How big of a help is it in your job having a medical background?
Is it required? Probably not. Is it an additional asset? I would say it is. With my medical training and professional background, I could look at somebody and be able to spot symptoms that needed to be addressed. When situations like that arise, we can call for help right away. In reality, PVL is an independent-living facility, so Home Care looks after medical issues involving residents.

What’s your typical day like?
Staff keep daily logs during their shifts, which are compiled in a big book kept at our communication room. So, the first thing I do at the start of my work day is read the big book to see what transpired overnight – basically, from the time I leave at around 4pm until I’m back at work the following morning – and what staff had written in. Sometimes, a lot of things could happen, and we deal with those that needed to be dealt with. At any given time, I have several projects going all at once. So, I prioritize. Throughout the day, I get a copious amount of e-mails. Again, I prioritize. Then residents would either call and leave messages on the phone, or knock on my office door.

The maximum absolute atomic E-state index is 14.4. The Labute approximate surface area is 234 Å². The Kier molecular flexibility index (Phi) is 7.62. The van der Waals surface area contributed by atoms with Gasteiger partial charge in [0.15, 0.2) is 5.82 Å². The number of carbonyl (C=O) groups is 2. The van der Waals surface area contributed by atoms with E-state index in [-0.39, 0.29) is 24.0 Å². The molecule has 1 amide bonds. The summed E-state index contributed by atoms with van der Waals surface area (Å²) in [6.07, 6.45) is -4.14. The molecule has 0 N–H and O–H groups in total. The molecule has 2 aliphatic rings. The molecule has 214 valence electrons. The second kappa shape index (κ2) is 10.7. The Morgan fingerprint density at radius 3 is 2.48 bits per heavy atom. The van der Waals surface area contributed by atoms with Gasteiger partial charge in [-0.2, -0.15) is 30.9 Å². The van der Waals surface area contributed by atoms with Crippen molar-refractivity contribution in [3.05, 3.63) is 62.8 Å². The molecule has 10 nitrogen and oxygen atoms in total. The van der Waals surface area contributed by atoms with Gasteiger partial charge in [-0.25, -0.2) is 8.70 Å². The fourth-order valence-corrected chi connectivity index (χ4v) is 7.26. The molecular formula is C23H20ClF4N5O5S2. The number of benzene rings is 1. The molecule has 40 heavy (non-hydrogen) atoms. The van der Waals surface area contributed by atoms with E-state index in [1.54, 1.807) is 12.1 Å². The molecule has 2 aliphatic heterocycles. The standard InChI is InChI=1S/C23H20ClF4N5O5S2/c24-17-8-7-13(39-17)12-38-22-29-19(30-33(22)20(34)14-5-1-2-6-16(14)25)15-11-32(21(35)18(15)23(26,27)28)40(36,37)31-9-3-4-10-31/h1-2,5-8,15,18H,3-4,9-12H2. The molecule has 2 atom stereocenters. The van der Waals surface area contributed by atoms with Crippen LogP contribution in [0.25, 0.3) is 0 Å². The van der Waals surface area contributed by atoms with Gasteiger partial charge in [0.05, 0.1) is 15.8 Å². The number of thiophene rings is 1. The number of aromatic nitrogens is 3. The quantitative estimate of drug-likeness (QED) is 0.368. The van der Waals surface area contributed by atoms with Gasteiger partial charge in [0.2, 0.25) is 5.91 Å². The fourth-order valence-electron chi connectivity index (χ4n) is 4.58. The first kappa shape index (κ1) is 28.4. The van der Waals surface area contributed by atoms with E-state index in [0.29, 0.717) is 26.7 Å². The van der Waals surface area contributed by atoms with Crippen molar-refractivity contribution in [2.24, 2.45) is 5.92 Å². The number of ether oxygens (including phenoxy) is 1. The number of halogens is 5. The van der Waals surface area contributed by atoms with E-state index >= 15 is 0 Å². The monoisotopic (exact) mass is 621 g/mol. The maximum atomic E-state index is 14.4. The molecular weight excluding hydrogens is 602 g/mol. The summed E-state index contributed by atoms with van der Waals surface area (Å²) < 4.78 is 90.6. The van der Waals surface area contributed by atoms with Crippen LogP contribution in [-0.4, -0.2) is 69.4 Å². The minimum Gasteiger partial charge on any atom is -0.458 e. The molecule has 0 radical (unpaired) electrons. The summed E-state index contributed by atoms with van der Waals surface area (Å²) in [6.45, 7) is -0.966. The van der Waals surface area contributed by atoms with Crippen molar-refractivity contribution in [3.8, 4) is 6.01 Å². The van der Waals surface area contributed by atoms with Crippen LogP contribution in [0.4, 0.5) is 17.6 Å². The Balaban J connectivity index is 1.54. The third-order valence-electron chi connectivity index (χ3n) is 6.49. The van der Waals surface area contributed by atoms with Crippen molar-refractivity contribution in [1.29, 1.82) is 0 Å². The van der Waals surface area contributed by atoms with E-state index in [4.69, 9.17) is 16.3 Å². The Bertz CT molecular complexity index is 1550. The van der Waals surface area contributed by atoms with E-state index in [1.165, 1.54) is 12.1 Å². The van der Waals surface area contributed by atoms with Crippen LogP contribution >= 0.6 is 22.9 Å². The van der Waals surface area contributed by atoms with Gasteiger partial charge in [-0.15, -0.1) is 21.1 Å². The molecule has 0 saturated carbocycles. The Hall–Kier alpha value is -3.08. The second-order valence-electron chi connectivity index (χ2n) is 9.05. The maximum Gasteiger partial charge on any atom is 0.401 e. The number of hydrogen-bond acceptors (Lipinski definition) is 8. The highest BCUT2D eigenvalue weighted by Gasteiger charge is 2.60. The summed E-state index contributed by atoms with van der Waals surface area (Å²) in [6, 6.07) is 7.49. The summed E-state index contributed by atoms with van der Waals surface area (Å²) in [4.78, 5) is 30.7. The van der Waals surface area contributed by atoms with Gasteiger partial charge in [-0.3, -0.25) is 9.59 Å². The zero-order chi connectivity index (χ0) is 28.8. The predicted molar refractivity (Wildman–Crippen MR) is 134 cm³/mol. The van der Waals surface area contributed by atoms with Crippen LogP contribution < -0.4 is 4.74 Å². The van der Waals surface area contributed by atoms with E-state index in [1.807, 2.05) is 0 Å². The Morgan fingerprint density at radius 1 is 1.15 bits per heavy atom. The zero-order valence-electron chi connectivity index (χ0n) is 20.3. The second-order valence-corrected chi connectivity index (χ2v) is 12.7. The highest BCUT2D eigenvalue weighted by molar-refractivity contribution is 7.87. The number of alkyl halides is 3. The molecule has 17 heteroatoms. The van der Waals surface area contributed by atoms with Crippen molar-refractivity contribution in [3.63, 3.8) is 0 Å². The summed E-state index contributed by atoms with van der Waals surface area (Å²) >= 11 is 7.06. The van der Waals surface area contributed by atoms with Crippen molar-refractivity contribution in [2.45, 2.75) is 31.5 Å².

How many residents does PVL have right now?
We are at full capacity with 44 residents.